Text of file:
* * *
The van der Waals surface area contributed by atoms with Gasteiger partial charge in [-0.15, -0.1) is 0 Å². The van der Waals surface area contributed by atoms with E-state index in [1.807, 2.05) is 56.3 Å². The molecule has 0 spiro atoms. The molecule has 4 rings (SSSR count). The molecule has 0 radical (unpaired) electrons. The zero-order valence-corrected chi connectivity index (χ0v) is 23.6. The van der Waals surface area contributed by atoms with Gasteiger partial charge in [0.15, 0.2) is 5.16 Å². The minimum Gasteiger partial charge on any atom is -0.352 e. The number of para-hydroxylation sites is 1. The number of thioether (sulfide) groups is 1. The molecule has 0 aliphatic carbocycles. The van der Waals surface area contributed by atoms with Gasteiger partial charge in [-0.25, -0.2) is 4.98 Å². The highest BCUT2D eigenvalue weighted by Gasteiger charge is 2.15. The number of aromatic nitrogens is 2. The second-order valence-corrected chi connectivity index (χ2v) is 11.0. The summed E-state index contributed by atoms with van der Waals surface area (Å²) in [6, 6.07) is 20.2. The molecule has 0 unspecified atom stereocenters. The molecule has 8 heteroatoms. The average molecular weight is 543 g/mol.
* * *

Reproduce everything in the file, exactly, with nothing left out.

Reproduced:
The van der Waals surface area contributed by atoms with Gasteiger partial charge in [-0.15, -0.1) is 0 Å². The van der Waals surface area contributed by atoms with E-state index in [1.807, 2.05) is 56.3 Å². The molecule has 0 spiro atoms. The molecule has 4 rings (SSSR count). The molecule has 0 radical (unpaired) electrons. The zero-order valence-corrected chi connectivity index (χ0v) is 23.6. The van der Waals surface area contributed by atoms with Gasteiger partial charge in [0.15, 0.2) is 5.16 Å². The minimum Gasteiger partial charge on any atom is -0.352 e. The number of para-hydroxylation sites is 1. The number of thioether (sulfide) groups is 1. The molecule has 0 aliphatic carbocycles. The van der Waals surface area contributed by atoms with Gasteiger partial charge in [-0.25, -0.2) is 4.98 Å². The highest BCUT2D eigenvalue weighted by Gasteiger charge is 2.15. The number of aromatic nitrogens is 2. The second-order valence-corrected chi connectivity index (χ2v) is 11.0. The summed E-state index contributed by atoms with van der Waals surface area (Å²) in [6, 6.07) is 20.2. The molecule has 0 unspecified atom stereocenters. The molecule has 8 heteroatoms. The average molecular weight is 543 g/mol.